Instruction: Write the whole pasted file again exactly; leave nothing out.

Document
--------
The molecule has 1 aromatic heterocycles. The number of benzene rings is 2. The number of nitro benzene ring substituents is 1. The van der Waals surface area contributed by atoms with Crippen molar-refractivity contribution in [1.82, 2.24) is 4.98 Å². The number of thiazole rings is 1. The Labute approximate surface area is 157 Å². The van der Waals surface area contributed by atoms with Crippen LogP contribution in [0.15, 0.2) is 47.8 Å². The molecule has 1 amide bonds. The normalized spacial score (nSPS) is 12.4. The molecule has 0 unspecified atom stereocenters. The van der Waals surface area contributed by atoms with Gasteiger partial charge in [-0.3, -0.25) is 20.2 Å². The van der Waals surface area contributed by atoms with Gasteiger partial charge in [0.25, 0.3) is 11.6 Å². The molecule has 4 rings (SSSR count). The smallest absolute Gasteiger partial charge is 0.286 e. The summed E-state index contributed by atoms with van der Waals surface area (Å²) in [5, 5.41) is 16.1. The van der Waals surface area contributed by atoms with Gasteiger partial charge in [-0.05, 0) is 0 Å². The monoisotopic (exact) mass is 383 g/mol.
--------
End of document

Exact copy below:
The molecule has 1 aromatic heterocycles. The number of benzene rings is 2. The number of nitro benzene ring substituents is 1. The van der Waals surface area contributed by atoms with Crippen molar-refractivity contribution in [1.82, 2.24) is 4.98 Å². The number of thiazole rings is 1. The Labute approximate surface area is 157 Å². The van der Waals surface area contributed by atoms with Crippen LogP contribution in [0.15, 0.2) is 47.8 Å². The molecule has 1 amide bonds. The normalized spacial score (nSPS) is 12.4. The molecule has 0 unspecified atom stereocenters. The van der Waals surface area contributed by atoms with Gasteiger partial charge in [-0.3, -0.25) is 20.2 Å². The van der Waals surface area contributed by atoms with Gasteiger partial charge in [0.25, 0.3) is 11.6 Å². The molecule has 4 rings (SSSR count). The smallest absolute Gasteiger partial charge is 0.286 e. The summed E-state index contributed by atoms with van der Waals surface area (Å²) in [5, 5.41) is 16.1. The van der Waals surface area contributed by atoms with Gasteiger partial charge in [-0.05, 0) is 0 Å². The monoisotopic (exact) mass is 383 g/mol.